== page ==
performance declines
Driver Fatigue
• Crash Characteristics
• They occur normally at night or mid-afternoon
• Crash likely to be serious
• Driver does not try to avoid crash
• Crash occurs on high-speed roadway
• Risks for Drowsy-Driving Crashes
Sleep Loss – 7 to 8 hours of sleep
Driving patterns – Changes in normal habit, 3 hrs. or
more driving increases risk.
Use of sedating meds – Meds have been provided to
Untreated sleep disorders – sleep apnea and narcolepsy
Alcohol – 20 % of fall-asleep crashes involve alcohol
Driver Fatigue
• Behavioral Interventions
• 15 to 20 minute nap
• Consuming caffeine – min. 2 cups only
effective for a short time
• Physical discomfort
Driver Fatigue
Driver fatigue
• Policy 4336 is similar to FMCSA’s Hours of Service Regulations
• 14.2 Be eligible to operate a school bus without a minimum of
six (6) consecutive hours of off duty time, for proper rest
between the conclusion of the previous day’s regularly
scheduled afternoon run and immediately prior to the
beginning of the next day’s regularly scheduled morning run.
• 14.2.a. More than 10 hours following 8 consecutive
hours off duty; or
• 14.2.b. For any period after having been on duty 15
hours following 8 consecutive hours off duty
• 14.2.c. No school bus operator shall drive a passengercarrying commercial motor vehicle, regardless of the
number of motor carriers using the driver's services, for
any period after:
• 14.2.c.1. Having been on duty 60 hours in any 7
consecutive days if the employing motor carrier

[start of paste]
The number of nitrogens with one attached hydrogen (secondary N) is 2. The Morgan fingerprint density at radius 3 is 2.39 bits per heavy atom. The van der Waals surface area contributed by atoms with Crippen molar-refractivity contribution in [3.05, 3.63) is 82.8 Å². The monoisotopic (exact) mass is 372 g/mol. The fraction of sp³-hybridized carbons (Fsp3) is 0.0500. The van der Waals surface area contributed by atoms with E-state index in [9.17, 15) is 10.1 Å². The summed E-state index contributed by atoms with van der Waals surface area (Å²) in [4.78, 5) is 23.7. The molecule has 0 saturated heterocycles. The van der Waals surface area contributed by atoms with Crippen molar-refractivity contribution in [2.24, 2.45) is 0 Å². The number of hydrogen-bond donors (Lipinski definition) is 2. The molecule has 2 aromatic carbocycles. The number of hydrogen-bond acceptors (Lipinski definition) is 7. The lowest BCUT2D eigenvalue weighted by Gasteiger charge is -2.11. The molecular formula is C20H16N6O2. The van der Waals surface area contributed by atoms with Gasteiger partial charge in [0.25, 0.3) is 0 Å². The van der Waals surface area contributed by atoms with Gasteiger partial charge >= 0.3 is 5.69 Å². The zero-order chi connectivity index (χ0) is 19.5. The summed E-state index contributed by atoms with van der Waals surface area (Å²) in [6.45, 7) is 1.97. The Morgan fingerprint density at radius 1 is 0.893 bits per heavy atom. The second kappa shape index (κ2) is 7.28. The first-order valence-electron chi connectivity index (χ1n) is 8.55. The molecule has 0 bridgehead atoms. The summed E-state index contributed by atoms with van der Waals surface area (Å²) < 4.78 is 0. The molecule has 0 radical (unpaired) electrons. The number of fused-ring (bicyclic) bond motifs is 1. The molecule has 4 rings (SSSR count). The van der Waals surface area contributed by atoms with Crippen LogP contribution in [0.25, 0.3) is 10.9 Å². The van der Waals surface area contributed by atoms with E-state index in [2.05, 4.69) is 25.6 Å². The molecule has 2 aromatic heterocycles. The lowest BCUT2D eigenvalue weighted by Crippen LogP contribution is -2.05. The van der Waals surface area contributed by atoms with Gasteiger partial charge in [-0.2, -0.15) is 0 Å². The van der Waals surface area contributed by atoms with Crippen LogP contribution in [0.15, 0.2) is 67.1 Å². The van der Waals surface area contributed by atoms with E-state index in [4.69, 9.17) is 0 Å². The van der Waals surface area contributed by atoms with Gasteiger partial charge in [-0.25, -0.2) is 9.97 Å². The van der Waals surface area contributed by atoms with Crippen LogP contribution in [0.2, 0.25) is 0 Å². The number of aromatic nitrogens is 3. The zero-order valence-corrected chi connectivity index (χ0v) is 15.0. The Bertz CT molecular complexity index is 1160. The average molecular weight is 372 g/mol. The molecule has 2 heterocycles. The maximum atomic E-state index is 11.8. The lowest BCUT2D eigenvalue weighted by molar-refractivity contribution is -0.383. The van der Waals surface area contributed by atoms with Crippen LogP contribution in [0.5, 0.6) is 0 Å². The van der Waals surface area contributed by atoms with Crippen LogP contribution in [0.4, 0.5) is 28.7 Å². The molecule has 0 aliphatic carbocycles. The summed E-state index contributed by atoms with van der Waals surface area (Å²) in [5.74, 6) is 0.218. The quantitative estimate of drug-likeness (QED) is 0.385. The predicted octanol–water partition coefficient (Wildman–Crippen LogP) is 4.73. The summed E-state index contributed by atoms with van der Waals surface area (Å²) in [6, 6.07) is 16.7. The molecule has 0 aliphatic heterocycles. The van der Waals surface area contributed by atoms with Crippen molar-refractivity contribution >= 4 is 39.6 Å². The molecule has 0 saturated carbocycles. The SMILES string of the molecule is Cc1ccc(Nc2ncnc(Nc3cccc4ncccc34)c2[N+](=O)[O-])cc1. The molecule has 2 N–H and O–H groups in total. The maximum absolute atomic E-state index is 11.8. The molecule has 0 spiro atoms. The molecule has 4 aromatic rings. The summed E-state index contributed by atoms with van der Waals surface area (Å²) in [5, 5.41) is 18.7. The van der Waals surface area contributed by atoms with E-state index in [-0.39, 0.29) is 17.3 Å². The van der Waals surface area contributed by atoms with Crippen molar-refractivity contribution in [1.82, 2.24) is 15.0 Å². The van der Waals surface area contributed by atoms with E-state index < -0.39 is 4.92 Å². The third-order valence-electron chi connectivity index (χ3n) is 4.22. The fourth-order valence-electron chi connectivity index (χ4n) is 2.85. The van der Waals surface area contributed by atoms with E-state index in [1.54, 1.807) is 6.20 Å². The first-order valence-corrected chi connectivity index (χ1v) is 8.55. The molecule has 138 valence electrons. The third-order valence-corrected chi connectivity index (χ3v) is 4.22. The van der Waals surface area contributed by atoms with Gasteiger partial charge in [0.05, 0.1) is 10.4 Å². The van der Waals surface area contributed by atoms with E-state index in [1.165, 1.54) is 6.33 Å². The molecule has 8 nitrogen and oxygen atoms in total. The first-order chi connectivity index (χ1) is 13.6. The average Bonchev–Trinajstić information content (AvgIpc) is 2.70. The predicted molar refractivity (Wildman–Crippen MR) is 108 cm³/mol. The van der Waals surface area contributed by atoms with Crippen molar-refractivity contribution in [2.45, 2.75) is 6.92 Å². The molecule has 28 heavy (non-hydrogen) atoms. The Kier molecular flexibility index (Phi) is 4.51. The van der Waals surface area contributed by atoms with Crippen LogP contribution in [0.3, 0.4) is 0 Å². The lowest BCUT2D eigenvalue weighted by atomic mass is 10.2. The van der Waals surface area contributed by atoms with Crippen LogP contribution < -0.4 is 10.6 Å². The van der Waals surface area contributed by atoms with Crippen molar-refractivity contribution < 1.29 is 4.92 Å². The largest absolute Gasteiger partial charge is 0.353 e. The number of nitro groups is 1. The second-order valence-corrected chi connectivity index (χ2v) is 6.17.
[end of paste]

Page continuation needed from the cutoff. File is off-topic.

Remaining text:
does not operate commercial motor vehicles every
day of the week; or
• 14.2.c.2. Having been on duty 70 hours in any
period of 8 consecutive days if the employing motor
carrier operates commercial motor vehicles every
day of the week.
Sleep Apnea
According to the Federal Motor Carrier Safety
Administration (FMCSA) a driver having Obstructive Sleep
Apnea (OSA) precludes an individual from obtaining
unconditional certification to drive a commercial motor
vehicle(CMV). However, it should not exclude all
individuals with the disorder. An individual with an OSA
diagnosis and is receiving positive airway pressure (PAP)
may be certified to drive if that individual meets the
following criteria:
• Be referred to a clinician with relevant expertise
• Adequate PAP pressure established through one of the
following means:
• An in-laboratory titration study
• An auto-titration system without an in-laboratory
Sleep Apnea (cont’d)
Individuals with OSA who have been treated with PAP may be
certified if they have been successfully treated for a minimum
of 1 week
• Successful PAP treatment is defined as follows:
• Demonstration of good compliance with treatment
• Resolution of excessive sleepiness when driving
Individuals with OSA who are treated with PAP must
demonstrate compliance with treatment and this must be
documented objectively
• Compliance is defined as using PAP for the duration of
total sleep time.
• Optional treatment efficacy occurs with seven hours or
more of use during sleep; however, four hours of
documented time at pressure per major sleep episode
is minimally acceptable.
• Based on current standards of practice, and
acceptable CPAP use is at least 4 hours of use per
night on at least 70% of nights.
You may ask why do we have these
requirements when we are exempt from
federal regulations
• It is the right thing to do for the safety of
the students
• It is the “best practice”
• We are exempt because we are the safest
form of transportation and we police

Distracted Driving - West Virginia Association for Pupil Transportation